New Zealand Rugby have labelled a training session made up of Crusaders players - where they broke Covid-19 lockdown rules - as "unacceptable".
All Blacks first-five Richie Mo'unga was filmed training with Crusaders teammates near their team base in Christchurch yesterday.
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A witness told Newshub it was obvious the group of Crusaders knew each other as they proceeded to pass and kick the ball between them at a park.
The Crusaders confirmed to Newshub that Mo'unga was one of the players, from three separate bubbles, who was involved.
NZR chief executive Mark Robinson condemned the players for not following the rules.
"The lockdown rules are very simple - if you exercise, it must be solitary or with those you live with," said Robinson.
"Some of the Crusaders players have not followed these rules and that is unacceptable. We have reminded everyone involved in rugby that they must abide by the New Zealand Government Covid-19 guidelines and this situation must not happen again."
A Crusaders statement released yesterday downplayed the breach by players, admitting a mistake was made.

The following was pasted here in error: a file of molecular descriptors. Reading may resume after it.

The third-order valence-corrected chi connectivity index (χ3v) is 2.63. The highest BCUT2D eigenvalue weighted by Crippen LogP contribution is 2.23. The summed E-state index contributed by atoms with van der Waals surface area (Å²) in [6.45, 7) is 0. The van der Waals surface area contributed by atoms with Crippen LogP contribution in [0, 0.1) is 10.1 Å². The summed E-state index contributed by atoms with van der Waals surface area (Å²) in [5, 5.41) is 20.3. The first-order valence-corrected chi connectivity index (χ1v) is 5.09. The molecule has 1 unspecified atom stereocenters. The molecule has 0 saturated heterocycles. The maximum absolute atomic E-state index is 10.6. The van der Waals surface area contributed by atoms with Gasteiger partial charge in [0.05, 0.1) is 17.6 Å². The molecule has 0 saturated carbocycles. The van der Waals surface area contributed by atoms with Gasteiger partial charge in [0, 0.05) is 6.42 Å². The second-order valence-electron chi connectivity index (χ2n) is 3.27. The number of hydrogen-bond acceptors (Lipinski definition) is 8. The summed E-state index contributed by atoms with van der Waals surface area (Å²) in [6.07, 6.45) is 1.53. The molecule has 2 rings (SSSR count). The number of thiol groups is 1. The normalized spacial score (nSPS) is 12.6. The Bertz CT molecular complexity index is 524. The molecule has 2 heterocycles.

"Management have spoken with the players involved, all of whom live within walking distance of Malvern Park. The club is confident this was not an organised training session among the group, but rather one group of flatmates training in their 'bubble' who were coincidentally joined by a second group," the statement said.
"The guidelines from the New Zealand Government are clear, and all of the players involved have acknowledged they made a mistake by sharing equipment," Mansbridge said in the statement.
"We have reiterated the guidelines to both the group directly involved, and our wider Crusaders squad to ensure this doesn't happen again.
"In the midst of the Covid-19 pandemic, this is a time when our community needs to work together and look after one another, and our players are social leaders in that regard."
Prime Minister Jacinda Ardern urged Kiwis on the weekend to continue to follow the level 4 rules and said those that continued to flout them were "idiots".
Observing the trajectories overseas had helped the Government to decide to "go hard and go early", Ardern said.
"Be proud of your efforts that you have all made. It is making a difference. Now is the time though to remain focused, to not let up.
"It improves our chances of getting out of this alert level."